Getting a Return on Your Garden Investment

Now that your garden beds are prepped, it’s time to start your seeds.
Gardener's Hand Seeding Tomato Seeds In The Ground.
Photo by Holubenko Nataliia / Getty Images

We are just a few short weeks away from being able to put summer veggies in the ground, and it’s high time to start making preparations for the garden.

Now is the perfect time to stop by Esposito and gather the supplies you’ll need to prep your soil, start your seeds, and plant one final round of winter vegetables.

Planning ahead allows you to grow more fruits and veggies while spending less time, effort and money on solving unexpected problems down the road. When you prepare your beds early, highly beneficial microorganisms have more time to transform your soil into a living oasis for thriving plants. Starting from seed a month before the weather warms can save you up to $5 per plant when spring rolls around.

We have dozens more tips and tricks that will help you grow a better garden; Esposito’s is here to eliminate the guesswork.

Starting from Seed

Now that your garden beds are prepped, it’s time to start your seeds. Each seed packet will tell you exactly when to start your seeds indoors, usually a month or so prior to planting outdoors. Starting your plants indoors allows them to develop better root systems, reduces their likelihood of being eaten by pests, and allows you to closely monitor their watering needs. Esposito’s has a phenomenal selection of seed-starting supplies including many styles of starter trays, humidity domes, heating mats and starter soils.

Last year, seeds were in short supply due to COVID-19, so this year we’ve made sure to stock up in advance. While Esposito does have quite a supply of seeds built up, they are likely to sell fast as gardening is quickly becoming one of America’s favorite pastimes. Act fast and buy your seeds early, just in case.

We have several varieties to choose from including a customer favorite, Botanical Interests. Each packet of Botanical Interests seed features an array of useful information, including spacing, thinning instructions, seedling diagrams, tips for success, history, recipes, organic pest control solutions and more. Most are organic, and all of the seeds are certified non-GMO.

While you’re preparing for a summer garden, there’s still time to plant one more round of cool-season crops, particularly lettuces, kale, potatoes, onions and garlic. Lettuce is one of the easiest vegetables to grow and can be sowed directly outdoors by sprinkling the seeds on freshly tilled soil, patting gently into the earth and watering in. You may instead choose small starters for quicker results and easier planting; Esposito just received a new shipment of lettuce starters this week.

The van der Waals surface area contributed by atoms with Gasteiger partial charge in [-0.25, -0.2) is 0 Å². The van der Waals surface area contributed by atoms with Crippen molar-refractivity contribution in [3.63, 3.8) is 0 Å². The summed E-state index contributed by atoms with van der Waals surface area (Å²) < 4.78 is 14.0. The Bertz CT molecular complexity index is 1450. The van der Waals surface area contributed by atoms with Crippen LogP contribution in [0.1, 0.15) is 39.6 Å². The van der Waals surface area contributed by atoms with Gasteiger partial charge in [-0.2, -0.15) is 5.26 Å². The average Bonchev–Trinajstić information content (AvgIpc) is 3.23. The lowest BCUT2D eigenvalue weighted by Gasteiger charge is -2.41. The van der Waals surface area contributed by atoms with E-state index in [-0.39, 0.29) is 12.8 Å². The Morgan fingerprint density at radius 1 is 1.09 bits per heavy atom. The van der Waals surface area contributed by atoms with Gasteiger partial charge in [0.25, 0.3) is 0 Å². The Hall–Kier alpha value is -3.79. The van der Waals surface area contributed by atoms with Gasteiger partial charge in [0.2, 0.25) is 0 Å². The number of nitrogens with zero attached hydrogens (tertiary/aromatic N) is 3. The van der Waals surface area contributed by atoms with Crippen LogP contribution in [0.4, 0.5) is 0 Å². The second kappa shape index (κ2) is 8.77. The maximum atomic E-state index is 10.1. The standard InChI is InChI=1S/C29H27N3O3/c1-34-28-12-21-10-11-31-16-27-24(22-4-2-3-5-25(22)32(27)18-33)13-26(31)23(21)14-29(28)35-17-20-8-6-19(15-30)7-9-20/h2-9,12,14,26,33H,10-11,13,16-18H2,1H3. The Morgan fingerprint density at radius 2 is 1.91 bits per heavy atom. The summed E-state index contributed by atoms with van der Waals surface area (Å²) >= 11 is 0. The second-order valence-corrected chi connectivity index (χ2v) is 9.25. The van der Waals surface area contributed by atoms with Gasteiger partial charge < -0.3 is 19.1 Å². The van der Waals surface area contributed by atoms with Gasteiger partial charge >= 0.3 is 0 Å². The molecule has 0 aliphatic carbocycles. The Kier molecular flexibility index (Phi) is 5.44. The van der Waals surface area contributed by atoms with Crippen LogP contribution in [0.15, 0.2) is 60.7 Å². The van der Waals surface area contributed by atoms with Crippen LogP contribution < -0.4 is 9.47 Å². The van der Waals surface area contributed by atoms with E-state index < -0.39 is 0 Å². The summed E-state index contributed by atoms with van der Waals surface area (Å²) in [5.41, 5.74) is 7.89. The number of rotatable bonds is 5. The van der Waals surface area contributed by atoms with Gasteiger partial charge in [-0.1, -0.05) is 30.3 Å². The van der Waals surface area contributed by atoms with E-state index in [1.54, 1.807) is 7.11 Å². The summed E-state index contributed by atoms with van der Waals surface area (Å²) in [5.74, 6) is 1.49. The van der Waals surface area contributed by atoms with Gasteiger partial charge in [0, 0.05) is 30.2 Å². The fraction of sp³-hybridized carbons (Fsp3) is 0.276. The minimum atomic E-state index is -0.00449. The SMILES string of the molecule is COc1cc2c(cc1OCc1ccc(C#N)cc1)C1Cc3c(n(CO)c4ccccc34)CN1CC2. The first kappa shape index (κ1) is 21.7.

Potatoes planted around Valentine’s Day will be ready to harvest by mid-summer. Esposito has plenty of seed potatoes in stock. Simply cut each seed potato into four pieces, allow them to cure in a cool, dry place for 24 hours, coat with dusting sulfur to prevent rot, and plant in containers or mounded rows. The key to success with potatoes is fluffy, well-drained soil.

Soil that is too compacted may be loosened using perlite and vermiculite. Each pound of seed potatoes typically yields 10 pounds of fresh potatoes, so a 15-pound bag, which costs $12.99, has the potential to produce 150 pounds of delicious potatoes. That’s just 8 cents per pound, which is far less than you’d pay at the supermarket.

Onions may also be planted around Valentine’s Day for a harvest in late summer. When it comes to onions, nitrogen is the key to a bountiful harvest. For best results, mix some black hen manure into your garden bed prior to planting. To grow small spring onions, plant your starter bulbs deep, several inches below the surface. To grow large onions, plant your starter bulbs shallow, just an inch below the surface. Pruning the tops of your onions often will promote bulb and root growth. The greens may be used for cooking, with a taste that is very reminiscent of chives.

Potatoes, onions and other underground crops such as carrots will benefit from an application of Muriate of Potash. This product is a great source of potassium, which helps tuberous plants produce strong, sturdy stalks and robust root systems.

One last consideration in the edible garden, make sure you fertilize your fruit trees, vines and bushes. Producing large fruits is no easy task for a plant, and failing to fertilize regularly is a surefire way to limit your harvest. Espoma citrus-tone is a great option for all of your fruit trees while berry-tone is perfect for your blackberries, blueberries and raspberries. Pecans should be fertilized with 8-8-8 with zinc, a crucial element for healthy growth and abundant nut production.

As always, if you have further questions or need someone to install your garden bed for you, Esposito is happy to help. Our customer service team is available seven days a week in store and over the phone. We offer curbside pickup and local delivery; call (850) 386-2114 to arrange your purchase.

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Esposito Lawn & Garden Center  |  2743 Capital Circle NE, Tallahassee   |  (850) 386-2114  EspositoGardenCenter.com

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